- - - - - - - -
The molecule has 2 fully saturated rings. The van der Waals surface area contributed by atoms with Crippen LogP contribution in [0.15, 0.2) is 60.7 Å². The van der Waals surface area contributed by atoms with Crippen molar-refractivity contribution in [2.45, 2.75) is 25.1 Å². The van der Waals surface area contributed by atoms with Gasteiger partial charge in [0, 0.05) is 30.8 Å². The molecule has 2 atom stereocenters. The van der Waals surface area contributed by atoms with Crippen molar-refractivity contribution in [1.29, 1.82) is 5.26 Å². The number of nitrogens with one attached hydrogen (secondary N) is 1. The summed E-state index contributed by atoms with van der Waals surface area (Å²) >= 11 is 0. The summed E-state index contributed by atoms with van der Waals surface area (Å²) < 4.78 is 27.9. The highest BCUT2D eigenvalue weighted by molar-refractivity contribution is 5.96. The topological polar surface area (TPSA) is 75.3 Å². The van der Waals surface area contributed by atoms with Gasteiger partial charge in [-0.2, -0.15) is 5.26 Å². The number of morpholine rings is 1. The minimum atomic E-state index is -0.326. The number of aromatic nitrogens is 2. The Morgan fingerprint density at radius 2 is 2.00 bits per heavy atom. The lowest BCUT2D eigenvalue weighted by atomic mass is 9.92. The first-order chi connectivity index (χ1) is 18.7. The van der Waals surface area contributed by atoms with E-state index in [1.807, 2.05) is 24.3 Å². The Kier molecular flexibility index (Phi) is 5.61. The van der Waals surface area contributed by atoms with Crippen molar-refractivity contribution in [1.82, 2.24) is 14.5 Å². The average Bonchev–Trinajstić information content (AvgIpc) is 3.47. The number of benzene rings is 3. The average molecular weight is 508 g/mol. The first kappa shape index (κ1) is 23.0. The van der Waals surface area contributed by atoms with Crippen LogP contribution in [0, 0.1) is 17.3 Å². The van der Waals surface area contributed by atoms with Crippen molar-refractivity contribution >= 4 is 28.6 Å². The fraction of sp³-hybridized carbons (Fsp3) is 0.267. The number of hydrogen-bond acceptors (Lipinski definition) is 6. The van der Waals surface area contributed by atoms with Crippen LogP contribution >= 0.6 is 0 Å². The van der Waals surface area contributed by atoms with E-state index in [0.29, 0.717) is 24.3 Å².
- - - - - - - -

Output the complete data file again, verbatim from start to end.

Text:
The molecule has 2 fully saturated rings. The van der Waals surface area contributed by atoms with Crippen LogP contribution in [0.15, 0.2) is 60.7 Å². The van der Waals surface area contributed by atoms with Crippen molar-refractivity contribution in [2.45, 2.75) is 25.1 Å². The van der Waals surface area contributed by atoms with Gasteiger partial charge in [0, 0.05) is 30.8 Å². The molecule has 2 atom stereocenters. The van der Waals surface area contributed by atoms with Crippen molar-refractivity contribution in [1.29, 1.82) is 5.26 Å². The number of nitrogens with one attached hydrogen (secondary N) is 1. The summed E-state index contributed by atoms with van der Waals surface area (Å²) >= 11 is 0. The summed E-state index contributed by atoms with van der Waals surface area (Å²) < 4.78 is 27.9. The highest BCUT2D eigenvalue weighted by molar-refractivity contribution is 5.96. The topological polar surface area (TPSA) is 75.3 Å². The van der Waals surface area contributed by atoms with Gasteiger partial charge in [-0.2, -0.15) is 5.26 Å². The number of morpholine rings is 1. The minimum atomic E-state index is -0.326. The number of aromatic nitrogens is 2. The Morgan fingerprint density at radius 2 is 2.00 bits per heavy atom. The lowest BCUT2D eigenvalue weighted by atomic mass is 9.92. The first-order chi connectivity index (χ1) is 18.7. The van der Waals surface area contributed by atoms with E-state index in [1.807, 2.05) is 24.3 Å². The Kier molecular flexibility index (Phi) is 5.61. The van der Waals surface area contributed by atoms with Crippen molar-refractivity contribution in [1.82, 2.24) is 14.5 Å². The average Bonchev–Trinajstić information content (AvgIpc) is 3.47. The number of benzene rings is 3. The average molecular weight is 508 g/mol. The first kappa shape index (κ1) is 23.0. The van der Waals surface area contributed by atoms with Crippen LogP contribution in [0, 0.1) is 17.3 Å². The van der Waals surface area contributed by atoms with Crippen molar-refractivity contribution >= 4 is 28.6 Å². The fraction of sp³-hybridized carbons (Fsp3) is 0.267. The number of hydrogen-bond acceptors (Lipinski definition) is 6. The van der Waals surface area contributed by atoms with Crippen LogP contribution >= 0.6 is 0 Å². The van der Waals surface area contributed by atoms with E-state index in [0.29, 0.717) is 24.3 Å².